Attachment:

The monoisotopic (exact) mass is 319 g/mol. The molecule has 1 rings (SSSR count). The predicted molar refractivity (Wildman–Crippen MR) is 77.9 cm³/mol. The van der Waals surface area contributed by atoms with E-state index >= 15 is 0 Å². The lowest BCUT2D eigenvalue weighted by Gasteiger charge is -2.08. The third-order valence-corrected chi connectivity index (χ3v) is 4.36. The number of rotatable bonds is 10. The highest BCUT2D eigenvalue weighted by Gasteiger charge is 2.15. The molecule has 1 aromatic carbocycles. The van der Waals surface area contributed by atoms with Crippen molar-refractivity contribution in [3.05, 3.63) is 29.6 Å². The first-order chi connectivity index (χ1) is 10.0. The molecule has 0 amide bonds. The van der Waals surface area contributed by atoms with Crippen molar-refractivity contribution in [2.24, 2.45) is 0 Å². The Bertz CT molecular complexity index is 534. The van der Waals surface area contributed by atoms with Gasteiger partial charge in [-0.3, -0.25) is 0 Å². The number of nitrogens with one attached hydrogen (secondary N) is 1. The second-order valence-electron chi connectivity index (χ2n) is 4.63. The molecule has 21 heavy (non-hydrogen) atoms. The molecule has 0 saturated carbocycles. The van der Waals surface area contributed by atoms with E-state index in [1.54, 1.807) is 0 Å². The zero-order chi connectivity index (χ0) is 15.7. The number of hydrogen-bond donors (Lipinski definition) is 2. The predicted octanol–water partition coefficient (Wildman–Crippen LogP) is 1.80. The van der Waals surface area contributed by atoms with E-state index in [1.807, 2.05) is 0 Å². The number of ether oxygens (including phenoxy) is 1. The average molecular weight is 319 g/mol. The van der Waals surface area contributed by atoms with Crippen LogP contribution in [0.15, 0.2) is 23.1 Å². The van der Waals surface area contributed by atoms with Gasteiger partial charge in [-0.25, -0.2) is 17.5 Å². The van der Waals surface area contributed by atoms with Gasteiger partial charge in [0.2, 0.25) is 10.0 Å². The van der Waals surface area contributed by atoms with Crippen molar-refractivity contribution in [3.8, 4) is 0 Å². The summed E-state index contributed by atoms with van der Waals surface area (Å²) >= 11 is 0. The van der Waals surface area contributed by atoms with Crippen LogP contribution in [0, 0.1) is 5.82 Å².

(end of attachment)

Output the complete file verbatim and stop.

The monoisotopic (exact) mass is 319 g/mol. The molecule has 1 rings (SSSR count). The predicted molar refractivity (Wildman–Crippen MR) is 77.9 cm³/mol. The van der Waals surface area contributed by atoms with E-state index >= 15 is 0 Å². The lowest BCUT2D eigenvalue weighted by Gasteiger charge is -2.08. The third-order valence-corrected chi connectivity index (χ3v) is 4.36. The number of rotatable bonds is 10. The highest BCUT2D eigenvalue weighted by Gasteiger charge is 2.15. The molecule has 1 aromatic carbocycles. The van der Waals surface area contributed by atoms with Crippen molar-refractivity contribution in [3.05, 3.63) is 29.6 Å². The first-order chi connectivity index (χ1) is 10.0. The molecule has 0 amide bonds. The van der Waals surface area contributed by atoms with Crippen molar-refractivity contribution in [2.24, 2.45) is 0 Å². The Bertz CT molecular complexity index is 534. The van der Waals surface area contributed by atoms with Gasteiger partial charge in [-0.3, -0.25) is 0 Å². The number of nitrogens with one attached hydrogen (secondary N) is 1. The second-order valence-electron chi connectivity index (χ2n) is 4.63. The molecule has 21 heavy (non-hydrogen) atoms. The molecule has 0 saturated carbocycles. The van der Waals surface area contributed by atoms with E-state index in [1.54, 1.807) is 0 Å². The zero-order chi connectivity index (χ0) is 15.7. The number of hydrogen-bond donors (Lipinski definition) is 2. The predicted octanol–water partition coefficient (Wildman–Crippen LogP) is 1.80. The van der Waals surface area contributed by atoms with E-state index in [1.807, 2.05) is 0 Å². The number of ether oxygens (including phenoxy) is 1. The average molecular weight is 319 g/mol. The van der Waals surface area contributed by atoms with Crippen LogP contribution in [0.15, 0.2) is 23.1 Å². The van der Waals surface area contributed by atoms with Gasteiger partial charge in [-0.25, -0.2) is 17.5 Å². The van der Waals surface area contributed by atoms with Gasteiger partial charge in [0.2, 0.25) is 10.0 Å². The van der Waals surface area contributed by atoms with Crippen molar-refractivity contribution in [3.8, 4) is 0 Å². The summed E-state index contributed by atoms with van der Waals surface area (Å²) >= 11 is 0. The van der Waals surface area contributed by atoms with Crippen LogP contribution in [0, 0.1) is 5.82 Å².